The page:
1 person, 1 vote, 1 big storage spot


The phrase “democracy in action,” which we throw around with such proud nonchalance in this country, tends to conjure up images of stock heroics: chanting crowds in the street, Mr. Smith taking Washington by storm.

In fact, democracy and action hardly ever deserve to share the same sentence. With the exception of pulling a lever or punching a chad, the apparatus of voting is made up entirely of elements that are static and protective. If our system ever comes close to reaching the classical ideals of democracy, it is only in safeguarding both the right to vote and, literally, the vote itself -- in allowing people full access to the polls and then keeping their ballots securely organized once they’ve been there. Architecturally, that means a row of stately Doric columns -- the default symbolism of government buildings -- is almost comically superfluous to the actual business of running an electoral system.

Los Angeles County’s Elections Operations Center is efficient proof of that: a piece of architecture that finds some surprising and effective grandeur in -- of all things -- the mechanics of storage. Designed by the Los Angeles architect Michael Lehrer and his firm Lehrer Architects and officially dedicated late last month, it is tucked away in an anonymous office park in Santa Fe Springs. Lehrer has converted a plain tilt-up warehouse, 110,000 square feet in all, into the facility where the county keeps its ballots before and after elections. If you live in L.A. County, the ballot that you punch today was on a shelf in that warehouse last month, and will be back on a different one, barring a recount or some electoral calamity, within a few weeks. The facility also holds birth, death, marriage, tax and property records for L.A. County residents.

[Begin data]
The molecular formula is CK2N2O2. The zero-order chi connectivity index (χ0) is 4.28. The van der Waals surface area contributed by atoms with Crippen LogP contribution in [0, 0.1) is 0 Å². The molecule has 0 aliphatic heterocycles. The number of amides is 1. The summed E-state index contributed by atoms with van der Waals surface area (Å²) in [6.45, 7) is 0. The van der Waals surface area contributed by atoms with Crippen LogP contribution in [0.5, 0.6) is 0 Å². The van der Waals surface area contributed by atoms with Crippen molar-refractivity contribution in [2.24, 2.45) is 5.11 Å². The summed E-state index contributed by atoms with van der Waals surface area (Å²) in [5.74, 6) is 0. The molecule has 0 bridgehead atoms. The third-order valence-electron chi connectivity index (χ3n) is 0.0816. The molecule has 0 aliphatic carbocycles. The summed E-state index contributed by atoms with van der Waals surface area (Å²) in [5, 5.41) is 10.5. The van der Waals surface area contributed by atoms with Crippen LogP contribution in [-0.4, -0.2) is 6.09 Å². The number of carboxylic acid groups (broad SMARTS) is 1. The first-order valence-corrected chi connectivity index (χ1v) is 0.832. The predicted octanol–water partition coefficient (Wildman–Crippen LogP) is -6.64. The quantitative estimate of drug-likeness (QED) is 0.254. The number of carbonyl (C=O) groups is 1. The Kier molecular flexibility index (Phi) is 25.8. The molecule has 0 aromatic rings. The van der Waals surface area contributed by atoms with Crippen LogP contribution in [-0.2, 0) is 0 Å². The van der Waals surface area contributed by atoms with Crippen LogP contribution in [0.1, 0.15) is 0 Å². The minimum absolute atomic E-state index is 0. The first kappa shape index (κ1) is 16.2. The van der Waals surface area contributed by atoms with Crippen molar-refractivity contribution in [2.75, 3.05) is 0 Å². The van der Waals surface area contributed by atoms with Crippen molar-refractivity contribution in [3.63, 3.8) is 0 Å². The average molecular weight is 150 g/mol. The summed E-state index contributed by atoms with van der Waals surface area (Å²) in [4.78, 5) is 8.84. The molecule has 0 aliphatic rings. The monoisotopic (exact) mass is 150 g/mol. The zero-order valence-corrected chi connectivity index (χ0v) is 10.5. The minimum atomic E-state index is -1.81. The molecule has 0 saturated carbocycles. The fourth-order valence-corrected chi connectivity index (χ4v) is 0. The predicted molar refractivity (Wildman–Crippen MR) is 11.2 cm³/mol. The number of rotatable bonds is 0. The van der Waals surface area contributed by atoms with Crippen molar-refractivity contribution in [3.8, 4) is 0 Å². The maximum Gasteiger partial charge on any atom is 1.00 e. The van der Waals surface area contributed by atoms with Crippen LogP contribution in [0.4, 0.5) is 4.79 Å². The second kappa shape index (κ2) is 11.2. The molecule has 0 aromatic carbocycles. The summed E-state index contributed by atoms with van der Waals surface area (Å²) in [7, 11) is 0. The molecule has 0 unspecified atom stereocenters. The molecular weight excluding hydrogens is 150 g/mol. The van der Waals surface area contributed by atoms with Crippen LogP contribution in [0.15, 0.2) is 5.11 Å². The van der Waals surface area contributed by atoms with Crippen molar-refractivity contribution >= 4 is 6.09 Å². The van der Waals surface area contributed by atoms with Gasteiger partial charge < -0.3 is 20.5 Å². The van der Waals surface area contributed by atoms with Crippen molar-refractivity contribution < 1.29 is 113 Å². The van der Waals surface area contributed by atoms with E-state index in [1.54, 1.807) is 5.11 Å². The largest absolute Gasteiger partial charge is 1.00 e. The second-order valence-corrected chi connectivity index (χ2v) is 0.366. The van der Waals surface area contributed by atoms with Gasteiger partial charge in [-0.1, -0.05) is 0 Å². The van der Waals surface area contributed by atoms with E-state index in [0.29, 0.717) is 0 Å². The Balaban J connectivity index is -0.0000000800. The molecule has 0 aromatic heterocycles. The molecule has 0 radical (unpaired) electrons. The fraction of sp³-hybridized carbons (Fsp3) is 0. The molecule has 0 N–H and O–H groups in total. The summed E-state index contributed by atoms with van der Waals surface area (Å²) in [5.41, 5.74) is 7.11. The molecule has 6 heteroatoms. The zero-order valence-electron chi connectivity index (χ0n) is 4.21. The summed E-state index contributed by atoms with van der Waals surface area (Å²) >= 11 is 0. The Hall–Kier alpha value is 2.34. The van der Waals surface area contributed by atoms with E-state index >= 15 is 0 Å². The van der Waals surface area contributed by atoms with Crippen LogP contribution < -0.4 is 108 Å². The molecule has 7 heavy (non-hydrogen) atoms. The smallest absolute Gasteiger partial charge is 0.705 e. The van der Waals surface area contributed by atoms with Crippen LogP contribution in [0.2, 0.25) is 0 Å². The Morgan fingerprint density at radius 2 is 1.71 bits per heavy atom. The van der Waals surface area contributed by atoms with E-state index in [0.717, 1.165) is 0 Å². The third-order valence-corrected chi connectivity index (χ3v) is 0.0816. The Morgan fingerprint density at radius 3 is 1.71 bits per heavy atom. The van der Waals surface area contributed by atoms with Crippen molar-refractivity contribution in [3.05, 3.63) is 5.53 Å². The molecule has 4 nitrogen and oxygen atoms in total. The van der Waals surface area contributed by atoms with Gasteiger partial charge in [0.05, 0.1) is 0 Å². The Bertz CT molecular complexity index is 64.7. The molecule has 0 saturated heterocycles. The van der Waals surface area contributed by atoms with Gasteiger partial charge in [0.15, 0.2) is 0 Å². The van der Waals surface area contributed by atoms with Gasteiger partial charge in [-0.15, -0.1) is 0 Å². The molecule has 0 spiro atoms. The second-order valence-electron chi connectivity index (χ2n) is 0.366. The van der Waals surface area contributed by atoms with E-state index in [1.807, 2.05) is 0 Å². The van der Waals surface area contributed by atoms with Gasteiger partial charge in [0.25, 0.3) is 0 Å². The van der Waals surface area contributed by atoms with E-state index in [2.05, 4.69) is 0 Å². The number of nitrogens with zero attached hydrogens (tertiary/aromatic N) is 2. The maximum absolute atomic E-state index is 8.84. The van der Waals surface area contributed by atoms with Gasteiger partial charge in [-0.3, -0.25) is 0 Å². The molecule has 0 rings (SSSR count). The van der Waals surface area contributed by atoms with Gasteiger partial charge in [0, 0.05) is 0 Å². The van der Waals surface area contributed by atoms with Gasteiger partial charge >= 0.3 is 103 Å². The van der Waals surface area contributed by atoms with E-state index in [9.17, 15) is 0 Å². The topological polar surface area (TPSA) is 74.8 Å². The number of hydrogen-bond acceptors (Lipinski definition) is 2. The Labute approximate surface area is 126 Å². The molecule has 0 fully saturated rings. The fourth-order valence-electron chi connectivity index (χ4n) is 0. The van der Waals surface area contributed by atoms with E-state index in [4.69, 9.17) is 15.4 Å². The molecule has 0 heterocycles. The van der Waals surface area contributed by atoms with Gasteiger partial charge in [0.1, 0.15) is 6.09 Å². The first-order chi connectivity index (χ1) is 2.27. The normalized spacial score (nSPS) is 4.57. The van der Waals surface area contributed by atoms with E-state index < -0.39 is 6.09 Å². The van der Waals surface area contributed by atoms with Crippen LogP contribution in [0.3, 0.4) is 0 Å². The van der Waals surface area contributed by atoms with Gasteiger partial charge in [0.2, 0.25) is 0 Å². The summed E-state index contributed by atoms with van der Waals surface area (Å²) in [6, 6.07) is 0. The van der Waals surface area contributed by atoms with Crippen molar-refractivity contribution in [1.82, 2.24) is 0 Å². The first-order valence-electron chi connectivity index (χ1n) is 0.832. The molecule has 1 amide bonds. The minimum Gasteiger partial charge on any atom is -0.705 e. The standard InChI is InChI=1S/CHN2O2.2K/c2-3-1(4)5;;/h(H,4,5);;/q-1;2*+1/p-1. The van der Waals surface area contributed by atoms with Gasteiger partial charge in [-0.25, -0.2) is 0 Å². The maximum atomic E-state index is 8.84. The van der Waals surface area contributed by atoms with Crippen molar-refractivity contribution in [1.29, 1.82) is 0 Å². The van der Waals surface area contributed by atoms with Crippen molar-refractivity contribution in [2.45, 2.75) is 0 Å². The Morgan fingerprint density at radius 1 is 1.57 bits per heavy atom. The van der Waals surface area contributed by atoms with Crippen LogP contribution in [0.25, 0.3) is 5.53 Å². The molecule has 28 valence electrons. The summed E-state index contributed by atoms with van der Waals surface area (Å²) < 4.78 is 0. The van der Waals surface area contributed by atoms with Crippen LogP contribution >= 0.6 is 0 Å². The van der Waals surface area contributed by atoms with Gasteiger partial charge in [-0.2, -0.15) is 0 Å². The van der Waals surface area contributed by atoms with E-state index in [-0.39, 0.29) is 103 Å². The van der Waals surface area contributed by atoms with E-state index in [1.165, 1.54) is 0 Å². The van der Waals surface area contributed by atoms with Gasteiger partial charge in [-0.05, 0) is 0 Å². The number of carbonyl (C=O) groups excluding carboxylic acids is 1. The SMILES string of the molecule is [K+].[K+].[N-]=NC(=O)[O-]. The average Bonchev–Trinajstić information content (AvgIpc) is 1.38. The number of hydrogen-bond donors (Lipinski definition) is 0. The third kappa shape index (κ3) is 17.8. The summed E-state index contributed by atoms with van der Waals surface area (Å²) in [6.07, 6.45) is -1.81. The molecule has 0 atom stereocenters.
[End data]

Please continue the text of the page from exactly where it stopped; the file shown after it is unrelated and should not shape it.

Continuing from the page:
This, then, isn’t democracy in action. The Operations Center is instead about how we organize and catalog the products of our electoral process. This is democracy after a trip to the Container Store.


That’s not to suggest that the warehouse is purely about utility. Lehrer has taken pains to add color and visual charisma, bringing a surprising degree of liveliness to a design he calls a tribute to the “infrastructure of democracy.” The floor is lined with orange stripes that correspond with rows of gigantic, open storage racks, 30 feet high and 200 feet long, that hold ballots, voting machines and other materials. One interior wall is painted the same vivid red that male presidential candidates prefer for campaign ties. The employee lunch room is wrapped in a plastic curtain -- the kind typically used in gymnasiums -- colored bright green.

Working with his clients at the county, Lehrer pressed to gain “1% for art” funding for the project, which had a total budget of $5.6 million. The result is a hanging photomural banner by the artist and UCLA professor Rebeca Mendez titled “Tree by Tree, From Sea to Mountains.” Fifteen feet tall and 150 feet long, it is inspired by the L.A. County seal, which depicts a Native American woman standing near the shore, with the mountains at her back. Mendez’s banner shows a series of images leading from the ocean at the far left to the San Gabriel Mountains at the extreme right.

The images are superbly composed, and as an architectural feature the banner helps balance the hangar-like quality of the space with its own eye-grabbing scale. But as a piece of art it strikes an odd note. Isn’t the point of this building to suggest that there is pride to be taken in the most mundane and literal of man-made tasks, if they’re done in the service of some larger goal -- that it’s not the sublime but the quotidian, executed on a massive scale, that’s being celebrated?

The Elections Operations Center, as its entirely unpoetic name suggests, is about the culture, not the nature, of politics. Lehrer’s design is most effective where it uses color and graphics to frame, rather than obscure or memorialize, the plain, repetitive nature of the work that gets done here. Row after row of voting machines, stacks of pallets holding sample ballots: When the architecture echoes the minimal, serial beauty of these materials, the clarity of the design becomes its own justification. The literal stuff of American politics might be stubbornly inert, but positioned in just the right way it can look almost noble.